Eighteen-year-olds coming into the profession, she said, are shocked and often unable to cope with the harsh realities of working in hospitals today, so they leave. For every 10 nursing students, the workforce increases by only one.                                 

Our county problem    Buckinghamshire nurses face another issue, she added. The county is in one of the most expensive places to live outside London, but our nurses do not qualify for Outer London weighting to boost their salaries. A nurse in Hemel Hempstead or Watford automatically earns up to £5,000 more than a nurse in Stoke Mandeville or Wycombe.

Too few doctors    We need more doctors. One experienced GP told me that just offering more medical degrees will not solve the issue. A falling away of trainee numbers comes when students complete their degrees and are ready for specialist training – general practice, psychiatry, surgery…. There are too few of these expensive training places for medical students to move on to. So they find other jobs.                                       

Underpaid and overworked    UK doctors earn less than their European equivalents. To date, junior doctors have yet to be convinced by the Government’s response to their pay claims and, according to the BMA, four in ten junior doctors plan to leave the NHS as soon as they can find a  job elsewhere (2022).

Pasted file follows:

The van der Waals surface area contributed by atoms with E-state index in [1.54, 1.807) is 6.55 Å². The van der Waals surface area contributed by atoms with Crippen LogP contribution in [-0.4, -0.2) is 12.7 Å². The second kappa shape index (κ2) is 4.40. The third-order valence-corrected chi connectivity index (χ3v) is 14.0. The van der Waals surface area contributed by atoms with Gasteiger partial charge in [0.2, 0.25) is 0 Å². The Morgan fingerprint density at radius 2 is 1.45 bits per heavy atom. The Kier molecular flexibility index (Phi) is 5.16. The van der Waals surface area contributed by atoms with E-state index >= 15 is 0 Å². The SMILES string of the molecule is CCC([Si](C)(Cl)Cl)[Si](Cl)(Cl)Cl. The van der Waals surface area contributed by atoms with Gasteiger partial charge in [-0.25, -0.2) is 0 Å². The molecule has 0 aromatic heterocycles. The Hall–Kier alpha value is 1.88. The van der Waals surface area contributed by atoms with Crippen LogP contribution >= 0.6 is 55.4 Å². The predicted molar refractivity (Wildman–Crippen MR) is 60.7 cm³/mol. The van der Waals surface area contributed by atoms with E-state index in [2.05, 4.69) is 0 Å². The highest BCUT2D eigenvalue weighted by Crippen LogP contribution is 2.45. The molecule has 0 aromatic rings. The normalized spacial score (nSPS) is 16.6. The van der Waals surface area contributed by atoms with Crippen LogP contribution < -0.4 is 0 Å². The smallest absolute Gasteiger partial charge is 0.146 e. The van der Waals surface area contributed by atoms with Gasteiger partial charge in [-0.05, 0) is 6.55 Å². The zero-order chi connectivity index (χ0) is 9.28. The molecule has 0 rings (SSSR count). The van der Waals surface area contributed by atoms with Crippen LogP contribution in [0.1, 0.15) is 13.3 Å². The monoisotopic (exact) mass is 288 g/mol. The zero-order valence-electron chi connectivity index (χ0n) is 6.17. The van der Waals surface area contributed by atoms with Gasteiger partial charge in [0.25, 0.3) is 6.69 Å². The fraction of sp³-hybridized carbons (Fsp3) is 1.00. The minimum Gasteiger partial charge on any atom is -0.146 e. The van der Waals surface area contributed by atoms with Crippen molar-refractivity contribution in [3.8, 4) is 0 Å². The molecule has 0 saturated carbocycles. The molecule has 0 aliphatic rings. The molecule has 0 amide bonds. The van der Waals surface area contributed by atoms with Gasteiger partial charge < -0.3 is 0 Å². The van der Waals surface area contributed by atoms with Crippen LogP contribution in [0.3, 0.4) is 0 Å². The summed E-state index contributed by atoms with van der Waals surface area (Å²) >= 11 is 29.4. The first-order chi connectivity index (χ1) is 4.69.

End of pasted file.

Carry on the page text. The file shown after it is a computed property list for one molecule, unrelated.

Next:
The IT challenge    The NHS needs highly skilled IT personnel to support the work of medical staff and make hospitals as efficient as they can be. But the NHS cannot attract and retain top quality IT staff because in the private sector these workers can earn up to double the NHS salary.

I spoke to an NHS Change Manager for Buckinghamshire hospitals. She told me that there are not enough IT staff to support hard-pressed doctors and nursing staff, especially when new time-saving and money-saving processes and technology are introduced. Doctors and nurses cannot possibly be expected to take on complex changes in hospital technology systems unsupported, especially when they are struggling heroically to cope with scarcely manageable workloads.

Most of us still firmly believe in the NHS and its founding principles – universal  health care, free at the point of access. But only a third of us now believe it is giving a good service nationally, a recent IPSOS survey showed. What can be done?

Fit for the future    One of Keir Starmer’s missions for the Labour Party is to build an NHS fit for the future. This, the mission statement explains, will be achieved by reforming health and care services to speed up treatment, by harnessing technology and life sciences to help prevent ill health, and to cut health inequalities. 

Money matters    What about funding? The UK is a relatively low wage and low tax economy compared with other OECD countries. Higher average wages and higher taxes for those who can afford to pay would create more tax revenue. More tax revenue would mean more money available to support the NHS. Bigger budget funding is essential if our  much  loved Health Service is to survive and be fit for purpose.